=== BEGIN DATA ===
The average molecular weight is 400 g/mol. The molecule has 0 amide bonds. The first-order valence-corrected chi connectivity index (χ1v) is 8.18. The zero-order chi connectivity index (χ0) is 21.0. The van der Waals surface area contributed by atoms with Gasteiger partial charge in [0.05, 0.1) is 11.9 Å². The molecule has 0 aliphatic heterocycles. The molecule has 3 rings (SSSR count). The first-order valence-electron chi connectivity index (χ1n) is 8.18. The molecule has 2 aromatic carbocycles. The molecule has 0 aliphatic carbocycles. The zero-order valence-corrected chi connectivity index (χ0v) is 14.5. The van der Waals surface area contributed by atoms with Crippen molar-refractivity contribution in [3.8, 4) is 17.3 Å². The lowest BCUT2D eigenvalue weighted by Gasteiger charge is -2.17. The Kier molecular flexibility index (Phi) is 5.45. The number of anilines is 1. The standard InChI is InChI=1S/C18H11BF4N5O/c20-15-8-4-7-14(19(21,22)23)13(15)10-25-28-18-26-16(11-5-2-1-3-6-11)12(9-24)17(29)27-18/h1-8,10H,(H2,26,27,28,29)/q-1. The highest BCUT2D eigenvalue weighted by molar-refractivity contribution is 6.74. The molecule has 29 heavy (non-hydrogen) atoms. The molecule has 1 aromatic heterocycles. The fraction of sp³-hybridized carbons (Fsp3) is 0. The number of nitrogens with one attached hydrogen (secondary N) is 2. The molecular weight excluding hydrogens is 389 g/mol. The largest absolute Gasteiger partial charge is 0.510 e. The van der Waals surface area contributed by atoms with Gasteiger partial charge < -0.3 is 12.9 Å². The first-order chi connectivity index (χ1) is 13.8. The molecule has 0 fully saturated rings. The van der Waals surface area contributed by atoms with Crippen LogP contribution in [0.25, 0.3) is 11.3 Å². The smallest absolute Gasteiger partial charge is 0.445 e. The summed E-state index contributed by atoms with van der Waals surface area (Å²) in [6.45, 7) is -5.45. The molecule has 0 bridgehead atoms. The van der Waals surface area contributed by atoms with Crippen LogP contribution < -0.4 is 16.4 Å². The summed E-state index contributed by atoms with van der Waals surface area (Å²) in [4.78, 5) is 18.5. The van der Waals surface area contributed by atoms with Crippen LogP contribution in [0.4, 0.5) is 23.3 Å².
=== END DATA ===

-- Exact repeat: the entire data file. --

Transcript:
The average molecular weight is 400 g/mol. The molecule has 0 amide bonds. The first-order valence-corrected chi connectivity index (χ1v) is 8.18. The zero-order chi connectivity index (χ0) is 21.0. The van der Waals surface area contributed by atoms with Gasteiger partial charge in [0.05, 0.1) is 11.9 Å². The molecule has 0 aliphatic heterocycles. The molecule has 3 rings (SSSR count). The first-order valence-electron chi connectivity index (χ1n) is 8.18. The molecule has 2 aromatic carbocycles. The molecule has 0 aliphatic carbocycles. The zero-order valence-corrected chi connectivity index (χ0v) is 14.5. The van der Waals surface area contributed by atoms with Crippen molar-refractivity contribution in [3.8, 4) is 17.3 Å². The lowest BCUT2D eigenvalue weighted by Gasteiger charge is -2.17. The Kier molecular flexibility index (Phi) is 5.45. The number of anilines is 1. The standard InChI is InChI=1S/C18H11BF4N5O/c20-15-8-4-7-14(19(21,22)23)13(15)10-25-28-18-26-16(11-5-2-1-3-6-11)12(9-24)17(29)27-18/h1-8,10H,(H2,26,27,28,29)/q-1. The highest BCUT2D eigenvalue weighted by molar-refractivity contribution is 6.74. The molecule has 29 heavy (non-hydrogen) atoms. The molecule has 1 aromatic heterocycles. The fraction of sp³-hybridized carbons (Fsp3) is 0. The number of nitrogens with one attached hydrogen (secondary N) is 2. The molecular weight excluding hydrogens is 389 g/mol. The largest absolute Gasteiger partial charge is 0.510 e. The van der Waals surface area contributed by atoms with Gasteiger partial charge < -0.3 is 12.9 Å². The first-order chi connectivity index (χ1) is 13.8. The molecule has 0 fully saturated rings. The van der Waals surface area contributed by atoms with Crippen LogP contribution in [0.25, 0.3) is 11.3 Å². The smallest absolute Gasteiger partial charge is 0.445 e. The summed E-state index contributed by atoms with van der Waals surface area (Å²) in [6.45, 7) is -5.45. The molecule has 0 bridgehead atoms. The van der Waals surface area contributed by atoms with Crippen LogP contribution < -0.4 is 16.4 Å². The summed E-state index contributed by atoms with van der Waals surface area (Å²) in [4.78, 5) is 18.5. The van der Waals surface area contributed by atoms with Crippen LogP contribution in [0.4, 0.5) is 23.3 Å².